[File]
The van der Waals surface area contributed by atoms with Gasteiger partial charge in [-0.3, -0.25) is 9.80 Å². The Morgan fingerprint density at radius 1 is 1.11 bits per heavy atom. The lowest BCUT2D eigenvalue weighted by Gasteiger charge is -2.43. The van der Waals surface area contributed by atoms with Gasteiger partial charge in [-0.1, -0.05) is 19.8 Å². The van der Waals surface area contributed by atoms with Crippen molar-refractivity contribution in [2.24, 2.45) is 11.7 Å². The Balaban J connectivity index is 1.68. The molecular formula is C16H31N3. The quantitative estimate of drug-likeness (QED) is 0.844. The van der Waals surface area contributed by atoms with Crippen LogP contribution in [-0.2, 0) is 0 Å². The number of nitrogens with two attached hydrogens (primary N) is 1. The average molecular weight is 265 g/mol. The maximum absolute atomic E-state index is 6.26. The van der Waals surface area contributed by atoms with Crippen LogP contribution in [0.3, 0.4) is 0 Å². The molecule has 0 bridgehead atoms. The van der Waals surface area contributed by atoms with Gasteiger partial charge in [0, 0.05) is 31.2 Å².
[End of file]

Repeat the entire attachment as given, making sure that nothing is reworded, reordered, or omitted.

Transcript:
The van der Waals surface area contributed by atoms with Gasteiger partial charge in [-0.3, -0.25) is 9.80 Å². The Morgan fingerprint density at radius 1 is 1.11 bits per heavy atom. The lowest BCUT2D eigenvalue weighted by Gasteiger charge is -2.43. The van der Waals surface area contributed by atoms with Gasteiger partial charge in [-0.1, -0.05) is 19.8 Å². The van der Waals surface area contributed by atoms with Crippen molar-refractivity contribution in [2.24, 2.45) is 11.7 Å². The Balaban J connectivity index is 1.68. The molecular formula is C16H31N3. The quantitative estimate of drug-likeness (QED) is 0.844. The van der Waals surface area contributed by atoms with Crippen LogP contribution in [-0.2, 0) is 0 Å². The number of nitrogens with two attached hydrogens (primary N) is 1. The average molecular weight is 265 g/mol. The maximum absolute atomic E-state index is 6.26. The van der Waals surface area contributed by atoms with Crippen LogP contribution in [0.3, 0.4) is 0 Å². The molecule has 0 bridgehead atoms. The van der Waals surface area contributed by atoms with Gasteiger partial charge in [0, 0.05) is 31.2 Å².